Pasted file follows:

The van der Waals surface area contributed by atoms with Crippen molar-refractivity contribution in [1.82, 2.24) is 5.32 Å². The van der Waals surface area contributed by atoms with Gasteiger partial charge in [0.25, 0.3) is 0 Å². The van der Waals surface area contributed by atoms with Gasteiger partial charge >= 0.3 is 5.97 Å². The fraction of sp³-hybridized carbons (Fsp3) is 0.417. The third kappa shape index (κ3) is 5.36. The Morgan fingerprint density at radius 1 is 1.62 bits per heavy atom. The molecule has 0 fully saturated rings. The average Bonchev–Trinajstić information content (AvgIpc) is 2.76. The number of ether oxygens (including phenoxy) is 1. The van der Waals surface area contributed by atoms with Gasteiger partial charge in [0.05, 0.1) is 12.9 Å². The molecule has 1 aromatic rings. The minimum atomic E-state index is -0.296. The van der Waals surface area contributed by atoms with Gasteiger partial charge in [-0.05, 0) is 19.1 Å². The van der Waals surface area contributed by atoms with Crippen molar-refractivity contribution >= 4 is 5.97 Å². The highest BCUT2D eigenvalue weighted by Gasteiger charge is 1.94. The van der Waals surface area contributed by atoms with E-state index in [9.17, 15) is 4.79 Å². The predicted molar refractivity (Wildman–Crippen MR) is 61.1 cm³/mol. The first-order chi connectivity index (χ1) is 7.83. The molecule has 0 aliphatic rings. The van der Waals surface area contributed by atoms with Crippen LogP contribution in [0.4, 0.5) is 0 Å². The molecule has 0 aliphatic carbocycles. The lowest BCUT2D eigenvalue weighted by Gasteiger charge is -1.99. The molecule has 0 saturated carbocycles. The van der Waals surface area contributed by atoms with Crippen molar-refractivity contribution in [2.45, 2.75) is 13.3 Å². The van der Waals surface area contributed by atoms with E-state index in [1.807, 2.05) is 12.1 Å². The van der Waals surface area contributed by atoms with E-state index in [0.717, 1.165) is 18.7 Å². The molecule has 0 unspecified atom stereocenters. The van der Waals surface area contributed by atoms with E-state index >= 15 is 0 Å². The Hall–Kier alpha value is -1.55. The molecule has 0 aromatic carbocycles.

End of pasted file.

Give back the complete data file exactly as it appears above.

The van der Waals surface area contributed by atoms with Crippen molar-refractivity contribution in [1.82, 2.24) is 5.32 Å². The van der Waals surface area contributed by atoms with Gasteiger partial charge in [0.25, 0.3) is 0 Å². The van der Waals surface area contributed by atoms with Gasteiger partial charge >= 0.3 is 5.97 Å². The fraction of sp³-hybridized carbons (Fsp3) is 0.417. The third kappa shape index (κ3) is 5.36. The Morgan fingerprint density at radius 1 is 1.62 bits per heavy atom. The molecule has 0 fully saturated rings. The average Bonchev–Trinajstić information content (AvgIpc) is 2.76. The number of ether oxygens (including phenoxy) is 1. The van der Waals surface area contributed by atoms with Gasteiger partial charge in [0.05, 0.1) is 12.9 Å². The molecule has 1 aromatic rings. The minimum atomic E-state index is -0.296. The van der Waals surface area contributed by atoms with Gasteiger partial charge in [-0.05, 0) is 19.1 Å². The van der Waals surface area contributed by atoms with Crippen molar-refractivity contribution >= 4 is 5.97 Å². The highest BCUT2D eigenvalue weighted by Gasteiger charge is 1.94. The van der Waals surface area contributed by atoms with E-state index in [9.17, 15) is 4.79 Å². The predicted molar refractivity (Wildman–Crippen MR) is 61.1 cm³/mol. The first-order chi connectivity index (χ1) is 7.83. The molecule has 0 aliphatic rings. The van der Waals surface area contributed by atoms with Crippen LogP contribution in [0.4, 0.5) is 0 Å². The molecule has 0 aliphatic carbocycles. The lowest BCUT2D eigenvalue weighted by Gasteiger charge is -1.99. The molecule has 0 saturated carbocycles. The van der Waals surface area contributed by atoms with Crippen molar-refractivity contribution in [2.45, 2.75) is 13.3 Å². The van der Waals surface area contributed by atoms with E-state index in [1.807, 2.05) is 12.1 Å². The van der Waals surface area contributed by atoms with E-state index in [0.717, 1.165) is 18.7 Å². The molecule has 0 unspecified atom stereocenters. The van der Waals surface area contributed by atoms with E-state index >= 15 is 0 Å². The Hall–Kier alpha value is -1.55. The molecule has 0 aromatic carbocycles.